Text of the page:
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Voltage Drop, Ampacity and Wire Size Selection.

The following example will describe how to select the correct wire size for your application. 1. 2. First disregard the NEC ampacity tables. These tables refer to the requirements for the safe wiring of buildings with specific types of wire and allow for certain temperature rises. This is generally not valid for of most of our customers applications. It is necessary to know the following:

3.

The acceptable voltage drop Current the wire will carry The length of the wire

Example

Using Ohms law Where:

V=IR V= Voltage (Volts) I = Current (Amps) R= Resistance (Ohms) Vdrop = Vsource - V minimum load

The maximum allowable voltage drop

= 84V - 80V = 4V The current required is 3.7A The total length of wire in this case is the distance from the source to the load and back again. In this case its 25 ft twice giving a total of 50 ft. Given a current of 3.7A the maximum resistance allowable: V/I=R 4 / 3.7 = 1.08 Ohms Find a conductor that will have a resistance equal to or lower than 1.08 Ohms per 50 ft.

Wire tables always give the conductor resistance in Ohms per 1000 feet. We need to convert the 1.08 Ohms per 50 ft to the value of Ohms per 1000 feet. 1.08 Ohms/50 ft where 1.08/50 = .0216 Ohms per ft .0216 Ohms/ft x 1,000 ft = 21.6 Ohms / 1,000 ft From the Wire Table, select a conductor with a Resistance lower than 21.6 Ohms/ 1,000 FT.

WIRE TABLE
AWG 20 22 24 Note: M FT = 1,000 FT Looking at the conductor tables we find that 22 AWG or larger will suffice. The stranding will be determined by the application. Stranding 7/28 19/34 19/36 DC Resistance (Ohms/M Ft@ 20C) 9.76 14.8 23.6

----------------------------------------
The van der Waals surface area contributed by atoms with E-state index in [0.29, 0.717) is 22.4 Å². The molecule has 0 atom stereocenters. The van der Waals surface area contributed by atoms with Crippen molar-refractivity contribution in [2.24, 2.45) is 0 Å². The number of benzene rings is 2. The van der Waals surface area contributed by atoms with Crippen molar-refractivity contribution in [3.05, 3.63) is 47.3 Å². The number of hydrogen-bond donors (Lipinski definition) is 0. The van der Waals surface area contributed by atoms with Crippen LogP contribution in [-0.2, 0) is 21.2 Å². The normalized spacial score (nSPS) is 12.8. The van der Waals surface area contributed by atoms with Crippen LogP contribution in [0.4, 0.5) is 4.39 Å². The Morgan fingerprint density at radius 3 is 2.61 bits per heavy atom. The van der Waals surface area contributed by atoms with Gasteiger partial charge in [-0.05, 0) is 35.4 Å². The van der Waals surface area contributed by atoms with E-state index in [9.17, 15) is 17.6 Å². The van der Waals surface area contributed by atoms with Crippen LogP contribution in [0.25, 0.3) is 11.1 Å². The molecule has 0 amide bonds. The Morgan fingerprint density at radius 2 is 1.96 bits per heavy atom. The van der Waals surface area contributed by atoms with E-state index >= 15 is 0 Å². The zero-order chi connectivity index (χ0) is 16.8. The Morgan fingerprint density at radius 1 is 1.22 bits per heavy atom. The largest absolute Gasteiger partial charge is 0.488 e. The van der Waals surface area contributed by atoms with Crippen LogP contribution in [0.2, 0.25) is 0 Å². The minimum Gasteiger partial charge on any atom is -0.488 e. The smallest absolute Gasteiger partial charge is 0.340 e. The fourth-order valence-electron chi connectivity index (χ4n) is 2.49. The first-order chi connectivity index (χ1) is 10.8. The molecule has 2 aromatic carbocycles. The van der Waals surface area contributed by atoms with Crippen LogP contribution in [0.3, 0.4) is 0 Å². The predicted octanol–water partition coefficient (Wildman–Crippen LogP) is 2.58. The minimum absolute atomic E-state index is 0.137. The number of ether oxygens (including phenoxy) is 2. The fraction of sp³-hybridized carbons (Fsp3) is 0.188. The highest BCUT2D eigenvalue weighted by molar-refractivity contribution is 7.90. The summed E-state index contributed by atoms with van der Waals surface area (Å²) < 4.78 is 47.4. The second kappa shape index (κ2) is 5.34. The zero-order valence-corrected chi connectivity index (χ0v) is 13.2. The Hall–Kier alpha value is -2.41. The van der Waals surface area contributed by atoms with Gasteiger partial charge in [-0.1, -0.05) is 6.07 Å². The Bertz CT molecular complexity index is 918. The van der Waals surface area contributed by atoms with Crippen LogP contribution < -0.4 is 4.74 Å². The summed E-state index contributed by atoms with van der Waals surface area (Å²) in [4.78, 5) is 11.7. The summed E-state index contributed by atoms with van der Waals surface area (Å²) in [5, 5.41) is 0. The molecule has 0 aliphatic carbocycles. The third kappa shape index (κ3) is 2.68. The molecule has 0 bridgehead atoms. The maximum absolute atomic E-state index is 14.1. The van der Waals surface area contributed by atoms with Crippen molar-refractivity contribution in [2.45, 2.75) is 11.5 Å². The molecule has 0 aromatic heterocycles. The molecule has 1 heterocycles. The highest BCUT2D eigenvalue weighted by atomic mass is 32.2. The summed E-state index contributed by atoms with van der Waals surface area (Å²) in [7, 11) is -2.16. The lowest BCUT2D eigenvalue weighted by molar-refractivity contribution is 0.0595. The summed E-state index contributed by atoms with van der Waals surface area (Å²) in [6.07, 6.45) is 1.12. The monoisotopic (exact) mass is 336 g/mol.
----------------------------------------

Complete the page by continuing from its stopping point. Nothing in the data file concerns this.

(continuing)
Understanding V, I & R in terms of hydraulics


Voltage, Current and Resistance can be thought of in terms of fluids where: Voltage (V) = Pressure Current (I) = Flow Rate Resistance (R) = Constriction

For Example:

Resistance Question
We have a device to be attached at the end of a cable. It requires at 4.6 to 5.2 VDC supply at 120 mA. The source supplies 5.0V exactly. We need 65 ft of cable between the load and the source. What gage of wire should we be using?

Answer
1. 2. 3. 4. 5. 6. 7. 8. Acceptable voltage drop across the cable is 5.0V - 4.6V = 0.4V Current 0.120A Wire length is 65 feet times 2 (for both ways) R=V/I=0.4/.120= 3.3 Ohms Total Resistance to device and back is 3.3 Ohms per 2 x 65', 3.3 Ohms/130 ft 3.3 Ohms/130ft= .02564 Ohms/ft This is 25.64 Ohms/1,000' From Wire Table find the conductor with a resistance of 25.64 or less. Use 24AWG or Larger.